Wednesday, December 20, 2006

Decoys help birds rebound

"When the birds see a bunch of what appears to be other birds nesting on the island, they say, 'That spot must be good,' " Cameron said. "This particular island has perfect habitat, but the birds just haven't found it on their own."

The island is little more than a sandbar, actually, with shell and occasional scraps of tire tread and fishing net dredged up from the sound. Hardly a paradise.

But such dredge islands offer the kind of bare sand flats and isolation that are disappearing from North Carolina's coast. While some species, such as brown pelicans, have rebounded from near extinction, others, such as black skimmers and common terns that nest on bare beach, are in sharp decline. Populations of black skimmers are down 20 percent, and common terns have declined 66 percent in recent decades, wildlife surveys show.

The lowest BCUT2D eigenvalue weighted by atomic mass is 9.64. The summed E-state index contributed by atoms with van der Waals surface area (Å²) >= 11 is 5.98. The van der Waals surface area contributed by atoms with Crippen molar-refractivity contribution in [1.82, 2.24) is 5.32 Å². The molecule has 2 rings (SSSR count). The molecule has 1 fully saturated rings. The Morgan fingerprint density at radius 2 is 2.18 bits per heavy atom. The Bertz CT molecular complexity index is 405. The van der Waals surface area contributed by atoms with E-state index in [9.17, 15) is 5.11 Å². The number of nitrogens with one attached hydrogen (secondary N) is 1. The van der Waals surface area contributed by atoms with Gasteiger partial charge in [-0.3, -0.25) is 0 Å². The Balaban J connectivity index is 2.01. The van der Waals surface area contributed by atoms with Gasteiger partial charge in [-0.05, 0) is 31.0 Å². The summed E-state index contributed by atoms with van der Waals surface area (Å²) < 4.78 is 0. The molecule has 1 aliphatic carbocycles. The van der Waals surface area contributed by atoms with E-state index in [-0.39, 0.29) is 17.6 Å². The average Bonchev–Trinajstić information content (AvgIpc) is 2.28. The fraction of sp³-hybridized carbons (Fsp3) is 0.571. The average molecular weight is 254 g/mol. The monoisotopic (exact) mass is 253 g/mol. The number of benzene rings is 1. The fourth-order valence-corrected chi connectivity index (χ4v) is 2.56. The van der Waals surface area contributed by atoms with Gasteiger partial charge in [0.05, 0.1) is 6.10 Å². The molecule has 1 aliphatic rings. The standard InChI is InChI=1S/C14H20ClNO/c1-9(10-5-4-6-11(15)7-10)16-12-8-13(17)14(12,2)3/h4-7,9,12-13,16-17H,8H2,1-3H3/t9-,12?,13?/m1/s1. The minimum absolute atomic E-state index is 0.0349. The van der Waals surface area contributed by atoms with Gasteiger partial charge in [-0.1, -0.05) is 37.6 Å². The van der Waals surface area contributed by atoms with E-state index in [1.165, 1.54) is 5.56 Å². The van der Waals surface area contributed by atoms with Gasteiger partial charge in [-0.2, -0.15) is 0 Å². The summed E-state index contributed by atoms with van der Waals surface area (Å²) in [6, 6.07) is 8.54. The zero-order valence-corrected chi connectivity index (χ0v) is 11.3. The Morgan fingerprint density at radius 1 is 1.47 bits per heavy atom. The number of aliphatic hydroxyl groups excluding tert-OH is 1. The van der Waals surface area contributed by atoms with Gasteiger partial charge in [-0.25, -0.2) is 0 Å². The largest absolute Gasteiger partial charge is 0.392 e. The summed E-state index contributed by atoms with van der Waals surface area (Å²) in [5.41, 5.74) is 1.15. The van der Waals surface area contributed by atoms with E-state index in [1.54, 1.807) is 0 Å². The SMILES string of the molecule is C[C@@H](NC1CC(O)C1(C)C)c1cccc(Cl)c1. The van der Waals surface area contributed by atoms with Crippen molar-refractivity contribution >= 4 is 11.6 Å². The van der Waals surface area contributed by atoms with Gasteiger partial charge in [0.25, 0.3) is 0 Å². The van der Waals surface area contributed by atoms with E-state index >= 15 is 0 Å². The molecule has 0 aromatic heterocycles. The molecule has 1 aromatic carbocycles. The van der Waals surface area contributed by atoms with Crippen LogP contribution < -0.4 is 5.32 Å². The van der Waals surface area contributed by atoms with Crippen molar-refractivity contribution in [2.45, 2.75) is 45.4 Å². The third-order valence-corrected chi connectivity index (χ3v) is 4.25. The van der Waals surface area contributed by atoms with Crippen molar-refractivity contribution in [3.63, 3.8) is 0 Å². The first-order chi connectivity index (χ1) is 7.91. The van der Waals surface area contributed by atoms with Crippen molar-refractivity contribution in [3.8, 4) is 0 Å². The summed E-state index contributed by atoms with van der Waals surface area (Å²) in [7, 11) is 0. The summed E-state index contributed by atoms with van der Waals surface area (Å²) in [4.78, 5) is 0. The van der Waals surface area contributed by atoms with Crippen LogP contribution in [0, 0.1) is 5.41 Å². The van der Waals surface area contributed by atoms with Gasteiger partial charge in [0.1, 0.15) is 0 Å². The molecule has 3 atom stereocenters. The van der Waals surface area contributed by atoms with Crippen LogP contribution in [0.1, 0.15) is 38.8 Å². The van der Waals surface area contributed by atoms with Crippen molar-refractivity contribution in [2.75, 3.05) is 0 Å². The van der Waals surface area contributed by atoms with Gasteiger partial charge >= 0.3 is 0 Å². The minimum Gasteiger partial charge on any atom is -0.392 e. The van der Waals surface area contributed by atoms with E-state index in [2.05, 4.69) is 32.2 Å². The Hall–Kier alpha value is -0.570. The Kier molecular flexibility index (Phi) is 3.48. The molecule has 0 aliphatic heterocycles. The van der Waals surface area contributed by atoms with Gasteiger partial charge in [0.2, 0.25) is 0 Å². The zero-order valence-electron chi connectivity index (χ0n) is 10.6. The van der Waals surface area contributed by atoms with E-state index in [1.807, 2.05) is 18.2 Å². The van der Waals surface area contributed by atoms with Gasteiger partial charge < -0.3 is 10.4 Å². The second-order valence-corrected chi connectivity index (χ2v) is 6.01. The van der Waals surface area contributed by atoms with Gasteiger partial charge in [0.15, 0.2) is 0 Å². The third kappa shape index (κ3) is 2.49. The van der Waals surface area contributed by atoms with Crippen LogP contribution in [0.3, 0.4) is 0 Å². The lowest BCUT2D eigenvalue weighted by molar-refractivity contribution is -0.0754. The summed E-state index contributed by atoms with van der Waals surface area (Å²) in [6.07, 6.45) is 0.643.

The birds that nest in colonies on the beach are losing ground to development. And those that do manage to nest face more disturbance from people and predators such as feral cats and raccoons.

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